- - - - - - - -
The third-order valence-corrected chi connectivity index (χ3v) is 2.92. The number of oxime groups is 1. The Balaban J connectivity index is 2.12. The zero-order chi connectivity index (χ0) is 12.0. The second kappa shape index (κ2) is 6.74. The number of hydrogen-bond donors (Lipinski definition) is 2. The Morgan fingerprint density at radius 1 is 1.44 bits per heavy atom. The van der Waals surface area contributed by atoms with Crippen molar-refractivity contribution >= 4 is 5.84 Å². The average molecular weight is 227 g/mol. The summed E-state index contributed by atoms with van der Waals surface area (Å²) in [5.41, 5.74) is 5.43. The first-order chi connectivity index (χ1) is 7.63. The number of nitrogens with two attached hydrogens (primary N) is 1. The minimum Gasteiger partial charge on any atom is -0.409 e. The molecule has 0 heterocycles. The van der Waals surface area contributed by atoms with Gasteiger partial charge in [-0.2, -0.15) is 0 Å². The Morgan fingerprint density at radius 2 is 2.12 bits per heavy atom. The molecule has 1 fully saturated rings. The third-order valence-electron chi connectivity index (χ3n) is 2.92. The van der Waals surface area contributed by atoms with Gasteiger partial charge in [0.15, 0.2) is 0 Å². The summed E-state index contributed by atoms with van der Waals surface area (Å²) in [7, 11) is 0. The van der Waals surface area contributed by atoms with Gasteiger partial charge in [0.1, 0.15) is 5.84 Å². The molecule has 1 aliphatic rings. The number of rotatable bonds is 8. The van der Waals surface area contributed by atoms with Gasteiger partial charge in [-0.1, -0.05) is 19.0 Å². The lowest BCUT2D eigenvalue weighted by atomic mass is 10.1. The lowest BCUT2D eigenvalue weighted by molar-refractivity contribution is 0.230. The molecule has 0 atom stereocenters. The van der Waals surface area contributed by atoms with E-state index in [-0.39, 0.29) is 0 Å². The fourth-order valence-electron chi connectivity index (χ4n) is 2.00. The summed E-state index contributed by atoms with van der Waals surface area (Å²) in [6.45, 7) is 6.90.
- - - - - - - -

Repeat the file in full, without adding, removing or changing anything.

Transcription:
The third-order valence-corrected chi connectivity index (χ3v) is 2.92. The number of oxime groups is 1. The Balaban J connectivity index is 2.12. The zero-order chi connectivity index (χ0) is 12.0. The second kappa shape index (κ2) is 6.74. The number of hydrogen-bond donors (Lipinski definition) is 2. The Morgan fingerprint density at radius 1 is 1.44 bits per heavy atom. The van der Waals surface area contributed by atoms with Crippen molar-refractivity contribution >= 4 is 5.84 Å². The average molecular weight is 227 g/mol. The summed E-state index contributed by atoms with van der Waals surface area (Å²) in [5.41, 5.74) is 5.43. The first-order chi connectivity index (χ1) is 7.63. The number of nitrogens with two attached hydrogens (primary N) is 1. The minimum Gasteiger partial charge on any atom is -0.409 e. The molecule has 0 heterocycles. The van der Waals surface area contributed by atoms with Gasteiger partial charge in [-0.2, -0.15) is 0 Å². The Morgan fingerprint density at radius 2 is 2.12 bits per heavy atom. The molecule has 1 fully saturated rings. The third-order valence-electron chi connectivity index (χ3n) is 2.92. The van der Waals surface area contributed by atoms with Gasteiger partial charge in [0.15, 0.2) is 0 Å². The summed E-state index contributed by atoms with van der Waals surface area (Å²) in [7, 11) is 0. The van der Waals surface area contributed by atoms with Gasteiger partial charge in [0.1, 0.15) is 5.84 Å². The molecule has 1 aliphatic rings. The number of rotatable bonds is 8. The van der Waals surface area contributed by atoms with Gasteiger partial charge in [-0.1, -0.05) is 19.0 Å². The lowest BCUT2D eigenvalue weighted by atomic mass is 10.1. The lowest BCUT2D eigenvalue weighted by molar-refractivity contribution is 0.230. The molecule has 0 atom stereocenters. The van der Waals surface area contributed by atoms with E-state index in [-0.39, 0.29) is 0 Å². The fourth-order valence-electron chi connectivity index (χ4n) is 2.00. The summed E-state index contributed by atoms with van der Waals surface area (Å²) in [6.45, 7) is 6.90.